Ecological role of ants

Ants play many ecological roles, Winkler explained. “They aerate the soil, cycle nutrients and play a role in plant defense and seed dispersal. Ants move more soil than earthworms, plus they are food for lots of reptiles and birds.”

Some ant species support colonies of plant-feeding insects, such as aphids or plant hoppers, even protecting them from predators. “It’s like having dairy cattle,” Winkler said. Through this technique, the ants consume the sugar-rich honey dew the aphids secrete, much as humans use cow’s milk. When the ants are in need of protein, they simply eat the aphids.

Ants also distribute organic matter by moving dead insects into the colonies and their dead nest mates away from the colonies, Winkler added.

Comparing restored, undisturbed grasslands

Winkler compared tracts of restored grasslands to undisturbed ones at three sites in eastern South Dakota–Sioux Prairie in Minnehaha County, Oak Lake Field Station in Brookings County, and Spirit Mound in Clay County. The U.S. Fish and Wildlife Service manages the restored areas, while the undisturbed area at Sioux Prairie is managed by the Nature Conservancy, Oak Lake by SDSU and Spirit Mound by the S.D. Game, Fish and Parks Department.

Originally from Des Moines, Iowa, she began working with ants as an undergraduate at Iowa State University focusing on how burning and grazing affect species diversity. Her SDSU graduate research assistantship on ant biodiversity and natural history was funded through the Meierhenry Fellowship. Her research adviser was entomologist Paul J. Johnson, professor of plant science.

Variation with age

The U.S. Fish and Wildlife Service sites that had once been crop or pasture land were restored anywhere from one to four years ago, according to Winkler. This involved taking the areas down to the bare ground and then seeding native grasses. Winkler used data from multiple sites taken over a one-year period.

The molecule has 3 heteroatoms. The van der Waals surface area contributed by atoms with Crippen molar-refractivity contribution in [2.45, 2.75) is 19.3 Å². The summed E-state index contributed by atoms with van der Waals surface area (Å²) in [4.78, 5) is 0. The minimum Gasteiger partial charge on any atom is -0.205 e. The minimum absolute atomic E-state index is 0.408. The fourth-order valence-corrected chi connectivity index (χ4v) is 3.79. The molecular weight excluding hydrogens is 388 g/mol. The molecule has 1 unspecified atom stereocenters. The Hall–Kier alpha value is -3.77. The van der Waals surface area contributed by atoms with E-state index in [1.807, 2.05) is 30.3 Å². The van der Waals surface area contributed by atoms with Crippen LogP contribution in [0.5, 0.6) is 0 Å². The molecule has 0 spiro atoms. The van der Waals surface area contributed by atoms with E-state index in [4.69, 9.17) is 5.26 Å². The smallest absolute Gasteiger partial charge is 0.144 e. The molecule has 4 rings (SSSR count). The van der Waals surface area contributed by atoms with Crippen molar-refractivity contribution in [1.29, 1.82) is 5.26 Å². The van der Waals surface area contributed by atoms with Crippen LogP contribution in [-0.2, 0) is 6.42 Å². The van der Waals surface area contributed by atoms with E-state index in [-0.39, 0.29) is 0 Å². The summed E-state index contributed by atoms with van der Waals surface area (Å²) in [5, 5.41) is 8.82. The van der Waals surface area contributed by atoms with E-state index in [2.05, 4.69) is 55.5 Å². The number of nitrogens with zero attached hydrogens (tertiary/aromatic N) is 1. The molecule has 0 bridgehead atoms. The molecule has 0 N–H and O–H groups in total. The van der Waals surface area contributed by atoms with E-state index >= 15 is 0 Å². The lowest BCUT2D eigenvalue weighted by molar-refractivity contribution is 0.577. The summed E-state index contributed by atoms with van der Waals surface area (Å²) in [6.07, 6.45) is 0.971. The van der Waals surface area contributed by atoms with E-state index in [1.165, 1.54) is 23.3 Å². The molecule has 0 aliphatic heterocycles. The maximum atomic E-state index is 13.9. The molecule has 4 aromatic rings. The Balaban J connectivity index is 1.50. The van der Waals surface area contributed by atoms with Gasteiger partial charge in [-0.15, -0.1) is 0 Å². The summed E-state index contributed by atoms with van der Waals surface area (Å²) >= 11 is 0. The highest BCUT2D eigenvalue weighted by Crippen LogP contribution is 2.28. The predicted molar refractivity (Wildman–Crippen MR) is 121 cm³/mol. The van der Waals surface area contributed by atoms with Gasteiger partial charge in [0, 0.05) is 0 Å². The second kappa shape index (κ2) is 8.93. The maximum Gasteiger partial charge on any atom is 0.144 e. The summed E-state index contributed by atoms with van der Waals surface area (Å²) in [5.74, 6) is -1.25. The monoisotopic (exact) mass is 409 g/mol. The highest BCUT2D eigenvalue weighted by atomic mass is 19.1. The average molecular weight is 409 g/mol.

As expected, the younger sites had fewer ant species, with the numbers and diversity increasing over time. The restoration areas at age 1 had seven different species, while at age 2, the number had increased to nine and by age 3 to 10 species, Winkler reported. She expected the fourth year restorations to be even closer to the 17 species present in the undisturbed remnants, but what she saw was a slight decrease to eight species.

“The drought last year and then a wet spring also affects that vegetation, what’s going to survive and how many of the ants are out foraging,” Winkler pointed out.

She suspects that management techniques may also have played a role. “Some sites may have been burned more frequently,” she noted, to control weeds.

“We’ve got a sneak peek of what can happen,” Winkler said, but more long-term research is needed. Based on other research, she anticipates that the restored areas should peak in terms of species diversity within seven to eight years.

Increased specialization

Winkler also looked at how these ant species function. The younger restorations areas tend to have ants that are generalists who can go anywhere, but the older restorations tend to have more specialists, such as soil-dwelling ants, who are more particular about where they live, Winkler explained. The more dominant specialists push out some of the generalists.

“You’ll have ants everywhere,” she pointed out, but the greater the diversity, the more niches are being filled, and the more successful the restoration effort.

Agriculture and Food News — ScienceDaily

Restoring grasslands: Ant diversity indicates restored grasslands

When it comes to restoring grasslands, ecologists may have another way to evaluate their progress — ants.